After a while, Rusto Sharra, from Kavaja, a 45-year-old man, came to me.
- Should I also work on collecting this pile of soil?
- Well – I replied, pleased that I would have a friend in that job, really easy.
We worked for about half an hour. When Tetar Ali took him for a walk, he got off the ledge and headed to cross the canal. When he approached us a little, without saying a word, he attacked Rusto Sharra with fists and kicks, with the power of a 20-year-old boy.
Rusto Sharra lay on the ground, I did not stop working for a second, I did not blink, not even my eyelash. Tetari, came out on the side of the canal and move on slowly. Rusto Sharra got up and asked for half of the cigarette that had fallen from his mouth.
A couple of weeks later, I saw that squad-commander from the Elbasan prison, who came to work, was dragging one leg. Since he could no longer perform the task of squad commander, he was shoveled like the others.
Without the sun setting, Kamba froze you completely. They brought him to the camp with vig. Later, I learned that he had died in a prison in Elbasan.
Summer was coming to an end, the days were getting shorter, the cold, especially in the morning, was starting to be felt, the work was getting heavier and especially the hunger was getting very tired of the prisoners. The command itself realized that with cornbread, the workshop would greatly reduce yields. For this, from 700 gr. corn bread that we had the ration, they made us 900 gr. wheat. Of course, this bread made possible the fulfillment of the work plan and saved many lives of the prisoners.
To improve the bread, the Commander of the Camp, the blacksmith Tasi Marko, gave us a speech, praising the “care” of the authorities for the prisoners, and even informed us that from now on, instead of tea, they would give us coffee, not Abyssinia coffee like the Italians, but Brazil coffee. In fact, for about 15 days, instead of the juice we called tea, we drank the juice that Tasi Marko called Coffee Brazil!
We thought that we had discovered a quantity of coffee in the warehouse of a trader in Korça, and Tasi Marko, in order to get a bag for himself, had taken out a quantity for the labor forces of the Camp!
But if the coffee issue had its own explanation, the issue of the mattress wool remained unexplained for me!
One day, they took us out of the silos and insulted us, ‘bourgeois and tsarist’, accusing us that: when we were fired, we lay on a woolen mattress. Squadron commanders came in and took all the fur mattresses we had and put them in a warehouse. Luckily, I was not given a thick, large woolen blanket. I had to fold the triplet, lay two pairs on a mattress, and with the other, cover.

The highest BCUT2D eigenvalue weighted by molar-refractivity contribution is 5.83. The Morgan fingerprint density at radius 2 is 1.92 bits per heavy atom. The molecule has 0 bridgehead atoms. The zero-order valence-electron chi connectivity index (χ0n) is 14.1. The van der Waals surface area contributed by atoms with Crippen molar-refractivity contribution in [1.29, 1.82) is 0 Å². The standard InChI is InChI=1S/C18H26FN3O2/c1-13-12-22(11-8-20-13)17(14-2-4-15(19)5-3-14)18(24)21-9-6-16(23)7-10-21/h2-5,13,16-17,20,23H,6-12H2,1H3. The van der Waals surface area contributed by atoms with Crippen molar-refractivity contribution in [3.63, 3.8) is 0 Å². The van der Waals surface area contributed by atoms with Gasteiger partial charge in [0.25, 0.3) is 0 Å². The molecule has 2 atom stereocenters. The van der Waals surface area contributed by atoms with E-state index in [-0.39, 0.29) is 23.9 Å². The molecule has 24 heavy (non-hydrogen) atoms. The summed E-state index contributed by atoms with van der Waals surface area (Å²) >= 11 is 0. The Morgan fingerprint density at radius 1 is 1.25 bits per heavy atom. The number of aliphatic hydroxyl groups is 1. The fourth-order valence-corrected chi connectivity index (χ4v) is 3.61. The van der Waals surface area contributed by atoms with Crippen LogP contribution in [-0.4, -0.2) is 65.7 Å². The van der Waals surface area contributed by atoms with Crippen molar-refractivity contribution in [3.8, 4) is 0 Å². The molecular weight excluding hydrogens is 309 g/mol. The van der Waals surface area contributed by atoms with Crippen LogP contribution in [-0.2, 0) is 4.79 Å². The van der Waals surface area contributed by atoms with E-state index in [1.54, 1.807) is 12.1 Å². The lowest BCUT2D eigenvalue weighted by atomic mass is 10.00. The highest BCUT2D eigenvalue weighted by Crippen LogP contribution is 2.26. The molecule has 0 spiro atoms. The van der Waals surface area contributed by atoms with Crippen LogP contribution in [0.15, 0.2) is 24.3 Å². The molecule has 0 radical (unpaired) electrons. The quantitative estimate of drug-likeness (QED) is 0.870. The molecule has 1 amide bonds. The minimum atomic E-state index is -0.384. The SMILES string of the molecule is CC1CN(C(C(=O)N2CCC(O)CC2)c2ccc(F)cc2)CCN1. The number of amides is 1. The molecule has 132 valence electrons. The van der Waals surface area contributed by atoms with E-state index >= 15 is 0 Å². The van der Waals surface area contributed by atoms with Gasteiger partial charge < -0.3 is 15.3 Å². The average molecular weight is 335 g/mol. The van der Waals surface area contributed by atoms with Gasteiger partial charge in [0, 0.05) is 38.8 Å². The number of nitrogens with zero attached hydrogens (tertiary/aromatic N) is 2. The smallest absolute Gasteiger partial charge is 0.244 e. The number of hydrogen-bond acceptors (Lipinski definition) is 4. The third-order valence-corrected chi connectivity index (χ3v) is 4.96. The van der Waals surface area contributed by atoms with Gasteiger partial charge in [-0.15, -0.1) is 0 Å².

One evening, on our way home from work, I saw that about 100 postal packages had been opened inside the camp wires. As we waited in line to be counted before entering the wires, I told Rrok Gera I had her behind:
- After the packages arrived.
- God willing, we do not have it! – answer me. The packages were opened, checked, left in the sun on the edge of camp.
- “Churchill”, the pig of the camp, who had reached almost 100 kg, went to choose with his tourists, which he liked more.
An hour later, the camp accountant, named Faber, a jailed prisoner, called all those who had mail packages. I was among them. We gathered at the place of the packages. About five meters away from us, some 20-25 squad-commanders gathered, but nothing came of it. Under the direction of Tetar Ali, the accountant started calling us one by one to deliver the packages to us. He also called my name:
- Where are you from?
- From Shkodra.
- This time, Toska jumped on Gaga – Tetar Aliu, a baby, told me.
The accountant Faber, who was behind him, for fear of any reaction from me, crossed my eyes.
- They are brothers – I replied.
Tetari, did not speak. He checked my package once more, Sheldija took five buckets of tobacco, threw it at the group of team commanders, and also with four Yugoslav boxes of goose meat.
He gave me the leftovers of the package, 20 boxes of tobacco, two boxes of goose, two boxes of soltina, and two loaves of bread. Tue left, the words of Rrok Gera came to my mind: “God willing, we do not have…”! As with my package, do the same with the other 100 packages./Memorie.al
Continues in the next issue